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Relays

Discussion in 'Power Electronics' started by Goldhelmeth, Apr 15, 2020.

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  1. hevans1944

    hevans1944 Hop - AC8NS

    4,456
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    Jun 21, 2012
    That wasn't what I was thinking. I was thinking more along the lines of the picture below with the DPDT switch replaced with a DPDT relay (a relay with two Form-C contacts):
    upload_2020-4-18_16-3-4.jpeg
    But your link to the H-bridge arrangement works well with two Form-C relays, and it doesn't require another relay to turn the motor on and off:
    [​IMG]
    I think I like the H-bridge arrangement better, but a DPDT (two Form-C contacts) relay for direction control, along with a second relay (SPST or DPDT) to switch power on and off to the motor, allows for independent direction and motor on/off control, and is the way I have always implemented DC motor controls. I think the H-Bridge version is better because (1) the motor is de-energized if neither relay is actuated; (2) the motor runs in the appropriate direction when either relay is actuated; and (3) the motor windings are shorted and the motor does not run if either both relays are actuated simultaneously or both relays are de-actuated simultaneously. Therefore Relay 1 could be labeled FORWARD and Relay 2 could be labeled REVERSE.

    More importantly for @Goldhelmeth's project, the H-bridge circuit only uses two of the four SPDT relays on his Bluetooth remote-controlled relay board. That leaves one relay available for controlling a fan and another relay to turn on a hot-plate to heat water for a French-press coffee maker... the finest way to make a cup of coffee IMHO. All this might be a moot point since the 4-channel Bluetooth module has now been replaced with a 16-channel module controlled by a Raspberry Pi microcontroller or minicomputer or whatever you want to call it. That's a pretty big step up for someone who yesterday didn't know diddly about electronics or electrical circuits!
     
  2. Goldhelmeth

    Goldhelmeth

    30
    1
    Apr 8, 2020
    I beleive I can... May I add another line on the stupid-questions list ? Lets say I wanted to power a fan 12v I would have to plug one end of the battery to normally closed, and the other end to the fan and the other end of the fan to common right ?
     
  3. Bluejets

    Bluejets

    3,990
    824
    Oct 5, 2014
    If you want the motor to run when the relay coil is powered.
    Positive of battery to common, normally open (n/o) contact to the motor.
    Naturally battery negative directly to motor negative.
    If motor spins wrong direction, reverse motor leads.
     
  4. Goldhelmeth

    Goldhelmeth

    30
    1
    Apr 8, 2020
    Thanks a lot ! I beleive that I have all the answers that I was needing.. For now of course.... Thanks for all of your answers !
     
  5. hevans1944

    hevans1944 Hop - AC8NS

    4,456
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    Jun 21, 2012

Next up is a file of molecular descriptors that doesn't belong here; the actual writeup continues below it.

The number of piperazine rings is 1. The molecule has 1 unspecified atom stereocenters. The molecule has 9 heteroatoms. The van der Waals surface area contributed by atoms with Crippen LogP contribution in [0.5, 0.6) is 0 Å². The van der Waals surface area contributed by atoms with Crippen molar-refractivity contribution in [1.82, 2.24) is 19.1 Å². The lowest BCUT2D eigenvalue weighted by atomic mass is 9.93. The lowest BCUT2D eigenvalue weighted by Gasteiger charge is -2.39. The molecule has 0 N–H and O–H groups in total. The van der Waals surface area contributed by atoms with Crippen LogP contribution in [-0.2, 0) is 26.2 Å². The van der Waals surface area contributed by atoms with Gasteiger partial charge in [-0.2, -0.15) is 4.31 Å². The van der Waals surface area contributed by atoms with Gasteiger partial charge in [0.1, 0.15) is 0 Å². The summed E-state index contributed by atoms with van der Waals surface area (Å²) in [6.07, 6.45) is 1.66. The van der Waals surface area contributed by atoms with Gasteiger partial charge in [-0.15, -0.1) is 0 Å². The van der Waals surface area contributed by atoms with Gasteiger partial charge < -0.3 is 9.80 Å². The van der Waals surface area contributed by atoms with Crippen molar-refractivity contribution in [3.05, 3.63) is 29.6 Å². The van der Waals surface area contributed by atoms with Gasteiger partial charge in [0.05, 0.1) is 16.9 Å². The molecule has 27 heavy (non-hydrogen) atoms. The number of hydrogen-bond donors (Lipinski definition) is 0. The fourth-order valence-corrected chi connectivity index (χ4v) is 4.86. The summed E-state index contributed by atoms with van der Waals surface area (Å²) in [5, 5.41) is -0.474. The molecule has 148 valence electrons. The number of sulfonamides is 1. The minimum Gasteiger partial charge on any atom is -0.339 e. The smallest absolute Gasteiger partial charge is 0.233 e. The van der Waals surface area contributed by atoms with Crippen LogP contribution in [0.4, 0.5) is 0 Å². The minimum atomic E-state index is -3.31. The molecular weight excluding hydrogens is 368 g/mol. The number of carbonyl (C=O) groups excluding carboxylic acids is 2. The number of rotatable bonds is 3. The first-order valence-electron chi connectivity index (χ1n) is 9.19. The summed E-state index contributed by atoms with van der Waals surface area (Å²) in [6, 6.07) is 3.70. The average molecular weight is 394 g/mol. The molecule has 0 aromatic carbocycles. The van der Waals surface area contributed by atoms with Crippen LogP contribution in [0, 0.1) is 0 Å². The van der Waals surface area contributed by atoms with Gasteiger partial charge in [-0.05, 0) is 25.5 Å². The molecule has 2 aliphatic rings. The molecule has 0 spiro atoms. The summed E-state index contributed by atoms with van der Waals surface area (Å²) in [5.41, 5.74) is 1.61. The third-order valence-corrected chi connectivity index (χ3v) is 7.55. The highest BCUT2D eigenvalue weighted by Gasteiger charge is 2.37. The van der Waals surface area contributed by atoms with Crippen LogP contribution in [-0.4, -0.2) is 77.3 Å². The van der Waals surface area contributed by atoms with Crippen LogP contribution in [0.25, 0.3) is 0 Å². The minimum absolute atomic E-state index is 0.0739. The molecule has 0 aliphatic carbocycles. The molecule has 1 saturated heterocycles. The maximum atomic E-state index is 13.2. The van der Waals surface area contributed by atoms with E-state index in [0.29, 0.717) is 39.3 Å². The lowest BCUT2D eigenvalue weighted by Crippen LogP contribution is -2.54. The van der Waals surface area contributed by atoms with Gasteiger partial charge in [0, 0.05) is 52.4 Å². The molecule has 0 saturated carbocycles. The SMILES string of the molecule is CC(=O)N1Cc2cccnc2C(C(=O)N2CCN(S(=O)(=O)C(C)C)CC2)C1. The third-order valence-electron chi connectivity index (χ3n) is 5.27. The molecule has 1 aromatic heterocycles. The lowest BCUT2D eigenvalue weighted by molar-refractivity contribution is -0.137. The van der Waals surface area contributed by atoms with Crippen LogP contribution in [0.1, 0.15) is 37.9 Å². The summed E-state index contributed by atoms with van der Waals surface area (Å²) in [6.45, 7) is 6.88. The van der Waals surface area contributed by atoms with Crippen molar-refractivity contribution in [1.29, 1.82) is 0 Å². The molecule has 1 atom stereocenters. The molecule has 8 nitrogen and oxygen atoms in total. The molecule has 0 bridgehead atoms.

Yes.

    Generally. A 5V relay board will have relays whose coils operate from 5V DC and a 12V relay board will have relays whose coils operate from 12 V DC. The switching contacts of the relay(s) on either board are isolated from other circuitry on the board, including the switching contacts on other relays, and have their own voltage and current ratings. Think of a relay as an electrically-controlled switch... which it is.

    The electromagnetic coil of the relay performs mechanical and electrical isolation between the switching contacts of the relay and the rest of the world. This means the relay coil can have just about any voltage and current requirements imaginable. The same can also be said of the relay switching contacts, because the coil and the contacts are independent entities, electrically and physically isolated from each other.

    A common coil voltage for relays is 120 V AC or 240 V AC for industrial applications. The switching contacts for those relays might be rated at 600 V AC and 200 A while another relay with the same coil voltage specifications might only be rated for 24 V DC and 2A. There are infinitely many combinations possible, but clearly only a finite (but large) number are actually manufactured.

    You can power a motor, switching power to it through relay contacts on either a 5V relay board or a 12V relay board. If the motor voltage rating is the same as the relay board rating, both motor and relay board can be powered (in parallel) from the same power supply. If the motor voltage rating is higher or lower than the relay board voltage rating, then a separate power supply arrangement must be made to accommodate the difference in voltages.
     
  6. Harald Kapp

    Harald Kapp Moderator Moderator

    9,883
    2,096
    Nov 17, 2011
    Right, but if you have a 12 V system, for example in a car, you can use the same 12 V power supply to power the board and the actuator. The connection to the actuator still goes through the contact side of the relays and has to be wired separately.
     
  7. hevans1944

    hevans1944 Hop - AC8NS

    4,456
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    Jun 21, 2012
    There are no stupid questions, but I have seen a LOT of stupid answers in my life. So, ask away! Also, see @bertus second and third tag lines at the bottom of each of his posts with regard to his opinion (and mine) regarding so-called stupid questions.
     
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